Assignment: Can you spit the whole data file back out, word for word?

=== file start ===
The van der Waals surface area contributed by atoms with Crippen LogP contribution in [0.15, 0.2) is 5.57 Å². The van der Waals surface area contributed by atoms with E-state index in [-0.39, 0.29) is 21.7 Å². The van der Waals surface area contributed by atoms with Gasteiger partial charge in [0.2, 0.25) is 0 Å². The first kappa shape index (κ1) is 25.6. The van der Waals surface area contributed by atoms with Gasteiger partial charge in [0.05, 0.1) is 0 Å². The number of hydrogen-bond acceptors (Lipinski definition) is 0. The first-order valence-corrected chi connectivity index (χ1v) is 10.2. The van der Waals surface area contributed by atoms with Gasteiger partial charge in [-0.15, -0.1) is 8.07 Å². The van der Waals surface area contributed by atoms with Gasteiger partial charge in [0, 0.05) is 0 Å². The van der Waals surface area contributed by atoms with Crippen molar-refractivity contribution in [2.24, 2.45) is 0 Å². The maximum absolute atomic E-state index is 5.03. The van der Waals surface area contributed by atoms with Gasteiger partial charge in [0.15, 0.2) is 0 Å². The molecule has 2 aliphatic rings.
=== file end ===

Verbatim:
The van der Waals surface area contributed by atoms with Crippen LogP contribution in [0.15, 0.2) is 5.57 Å². The van der Waals surface area contributed by atoms with E-state index in [-0.39, 0.29) is 21.7 Å². The van der Waals surface area contributed by atoms with Gasteiger partial charge in [0.2, 0.25) is 0 Å². The first kappa shape index (κ1) is 25.6. The van der Waals surface area contributed by atoms with Gasteiger partial charge in [0.05, 0.1) is 0 Å². The number of hydrogen-bond acceptors (Lipinski definition) is 0. The first-order valence-corrected chi connectivity index (χ1v) is 10.2. The van der Waals surface area contributed by atoms with Gasteiger partial charge in [-0.15, -0.1) is 8.07 Å². The van der Waals surface area contributed by atoms with Gasteiger partial charge in [0, 0.05) is 0 Å². The van der Waals surface area contributed by atoms with Crippen molar-refractivity contribution in [2.24, 2.45) is 0 Å². The maximum absolute atomic E-state index is 5.03. The van der Waals surface area contributed by atoms with Gasteiger partial charge in [0.15, 0.2) is 0 Å². The molecule has 2 aliphatic rings.